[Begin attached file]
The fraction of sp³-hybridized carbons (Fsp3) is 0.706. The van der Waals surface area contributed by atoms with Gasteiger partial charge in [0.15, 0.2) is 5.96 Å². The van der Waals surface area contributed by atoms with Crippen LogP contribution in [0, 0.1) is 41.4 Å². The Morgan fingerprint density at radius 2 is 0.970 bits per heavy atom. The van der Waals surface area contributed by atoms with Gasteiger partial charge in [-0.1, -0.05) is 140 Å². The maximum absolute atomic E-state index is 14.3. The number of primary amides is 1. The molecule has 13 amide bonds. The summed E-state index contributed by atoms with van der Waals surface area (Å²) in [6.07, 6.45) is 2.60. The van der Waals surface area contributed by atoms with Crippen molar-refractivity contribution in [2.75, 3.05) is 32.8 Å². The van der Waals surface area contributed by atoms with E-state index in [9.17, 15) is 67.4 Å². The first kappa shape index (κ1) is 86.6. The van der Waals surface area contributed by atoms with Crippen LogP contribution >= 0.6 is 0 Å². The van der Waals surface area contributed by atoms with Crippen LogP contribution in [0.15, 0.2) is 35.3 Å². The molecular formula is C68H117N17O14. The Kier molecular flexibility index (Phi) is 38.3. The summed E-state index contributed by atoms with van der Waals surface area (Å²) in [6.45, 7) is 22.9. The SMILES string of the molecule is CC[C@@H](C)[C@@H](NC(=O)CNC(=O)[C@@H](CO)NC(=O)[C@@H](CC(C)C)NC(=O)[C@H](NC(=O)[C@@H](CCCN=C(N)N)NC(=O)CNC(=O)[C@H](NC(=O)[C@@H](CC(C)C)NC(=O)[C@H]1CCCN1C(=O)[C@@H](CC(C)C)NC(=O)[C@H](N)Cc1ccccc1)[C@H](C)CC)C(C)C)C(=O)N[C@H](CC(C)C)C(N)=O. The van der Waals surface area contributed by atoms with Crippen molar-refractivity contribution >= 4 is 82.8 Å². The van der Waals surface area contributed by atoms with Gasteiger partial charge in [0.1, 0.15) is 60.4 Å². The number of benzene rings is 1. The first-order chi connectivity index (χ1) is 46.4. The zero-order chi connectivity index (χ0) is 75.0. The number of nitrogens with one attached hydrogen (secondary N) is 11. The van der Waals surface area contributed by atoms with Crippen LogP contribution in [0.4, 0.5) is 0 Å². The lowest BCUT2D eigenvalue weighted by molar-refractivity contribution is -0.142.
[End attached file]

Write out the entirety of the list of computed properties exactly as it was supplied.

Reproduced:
The fraction of sp³-hybridized carbons (Fsp3) is 0.706. The van der Waals surface area contributed by atoms with Gasteiger partial charge in [0.15, 0.2) is 5.96 Å². The van der Waals surface area contributed by atoms with Crippen LogP contribution in [0, 0.1) is 41.4 Å². The Morgan fingerprint density at radius 2 is 0.970 bits per heavy atom. The van der Waals surface area contributed by atoms with Gasteiger partial charge in [-0.1, -0.05) is 140 Å². The maximum absolute atomic E-state index is 14.3. The number of primary amides is 1. The molecule has 13 amide bonds. The summed E-state index contributed by atoms with van der Waals surface area (Å²) in [6.07, 6.45) is 2.60. The van der Waals surface area contributed by atoms with Crippen molar-refractivity contribution in [2.75, 3.05) is 32.8 Å². The van der Waals surface area contributed by atoms with E-state index in [9.17, 15) is 67.4 Å². The first kappa shape index (κ1) is 86.6. The van der Waals surface area contributed by atoms with Crippen LogP contribution >= 0.6 is 0 Å². The van der Waals surface area contributed by atoms with Crippen LogP contribution in [0.15, 0.2) is 35.3 Å². The molecular formula is C68H117N17O14. The Kier molecular flexibility index (Phi) is 38.3. The summed E-state index contributed by atoms with van der Waals surface area (Å²) in [6.45, 7) is 22.9. The SMILES string of the molecule is CC[C@@H](C)[C@@H](NC(=O)CNC(=O)[C@@H](CO)NC(=O)[C@@H](CC(C)C)NC(=O)[C@H](NC(=O)[C@@H](CCCN=C(N)N)NC(=O)CNC(=O)[C@H](NC(=O)[C@@H](CC(C)C)NC(=O)[C@H]1CCCN1C(=O)[C@@H](CC(C)C)NC(=O)[C@H](N)Cc1ccccc1)[C@H](C)CC)C(C)C)C(=O)N[C@H](CC(C)C)C(N)=O. The van der Waals surface area contributed by atoms with Crippen molar-refractivity contribution >= 4 is 82.8 Å². The van der Waals surface area contributed by atoms with Gasteiger partial charge in [0.1, 0.15) is 60.4 Å². The number of benzene rings is 1. The first-order chi connectivity index (χ1) is 46.4. The zero-order chi connectivity index (χ0) is 75.0. The number of nitrogens with one attached hydrogen (secondary N) is 11. The van der Waals surface area contributed by atoms with Crippen LogP contribution in [0.4, 0.5) is 0 Å². The lowest BCUT2D eigenvalue weighted by molar-refractivity contribution is -0.142.